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Hats Off to the Hat Makers

By Chick Moorman


“Hey, I want to sew.”
“Can I stay after school and do that?”
“I had to come today so I could finish my hat.”

These words were spoken by seventh and eighth graders in Louisville, Kentucky. The students were part of a service-learning project conceived and implemented by math teacher Mary Beth Singleton.

A few years ago Mary Beth was searching for a service-learning project for her practical math class. She wanted a worthy project that would help students appreciate the beauty of serving others while experiencing real life applications of the mathematical concepts they were learning in class. That’s when she noticed the women at her church knitting hats for chemo patients. Being a veteran math teacher, she had no trouble putting two and two together and have it equal a sewing project.

With $2500 in grant money from the Nike Jordan Foundation she bought three sewing machines and supplies. She then launched the project designed to teach students math and the notion that no matter what your present circumstances you can always find places where you can give back. As Mary Beth explains, “I wanted these kids to know that you can always find people with more needs than you have.”

Mary Beth began this sewing project in two of her classes. The students, all boys, were in a supplemental, reinforcement math program that was an extension of their regular math classes.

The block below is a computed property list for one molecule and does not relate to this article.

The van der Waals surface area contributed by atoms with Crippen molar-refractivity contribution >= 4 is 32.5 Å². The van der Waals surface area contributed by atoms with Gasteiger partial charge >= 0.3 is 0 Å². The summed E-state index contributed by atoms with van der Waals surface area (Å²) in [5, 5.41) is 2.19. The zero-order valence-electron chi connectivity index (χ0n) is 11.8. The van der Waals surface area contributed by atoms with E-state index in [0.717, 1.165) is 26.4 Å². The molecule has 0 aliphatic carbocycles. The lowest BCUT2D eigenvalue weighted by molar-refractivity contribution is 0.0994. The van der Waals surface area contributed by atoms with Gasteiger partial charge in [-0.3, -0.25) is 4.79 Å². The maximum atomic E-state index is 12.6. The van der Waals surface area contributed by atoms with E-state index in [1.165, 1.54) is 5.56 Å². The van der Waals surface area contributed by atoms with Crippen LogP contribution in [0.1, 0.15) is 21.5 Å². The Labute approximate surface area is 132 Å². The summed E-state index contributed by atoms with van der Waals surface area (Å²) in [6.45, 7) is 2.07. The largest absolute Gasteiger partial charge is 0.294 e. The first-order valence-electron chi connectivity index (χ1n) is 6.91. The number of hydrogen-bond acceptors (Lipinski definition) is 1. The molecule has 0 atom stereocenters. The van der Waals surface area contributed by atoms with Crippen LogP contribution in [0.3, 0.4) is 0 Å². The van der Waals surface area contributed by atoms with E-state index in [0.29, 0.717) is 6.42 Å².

Two boys began knitting caps. Since the initial cap makers seemed to be having so much fun, others wanted to join in. With only three sewing machines available for use at one time, multiple tasks were devised. Eventually, everyone would get a turn cutting, sewing, trimming, pinning, and printing messages on the caps.

During the course of the year, all students in the building had an opportunity to make hats for chemo patients that would later be delivered to eight sites throughout the state. During work time students constructed spreadsheets detailing expenses, products produced, and products delivered. They did cancer research via the Internet. Different size hats required a variety of measurements. Students figured circumferences and put them to use. They made and adjusted predictions. They researched fleece and cotton fabrics, purchased those deemed appropriate, and used them for construction. They planned, wrote, and produced a slide show presentation of the entire effort.

Mary Ann escorted the students, three at a time, during their planning periods so they could deliver their products personally and receive firsthand the appreciation and positive feedback. Thank-you notes were received from several parts of Indiana and Kentucky. Each note stressed the value of and appreciation for the students’ efforts.

Another Middle School teacher currently using chemotherapy in her effort to fight cancer wore one of the hats. Her presence was a constant reminder of good deeds being done and skills being put to use.

One student with a behavior disorder stopped choosing inappropriate behavior during the time he worked on hats. Mary Ann relates, “He wanted to be a part of this effort so badly that he didn’t get one discipline referral for 12 weeks.”

From September to May, 746 hats were constructed and delivered. Forty-three students participated, recording numbers that had to do with purchases, expenses, hours, delivery, miles, products, sizes, goals, predictions, and final tallies. Yes, Middle School students learned a lot about numbers through this service-learning project. And they also learned there is more to math than just numbers.

Hats off to the hat makers!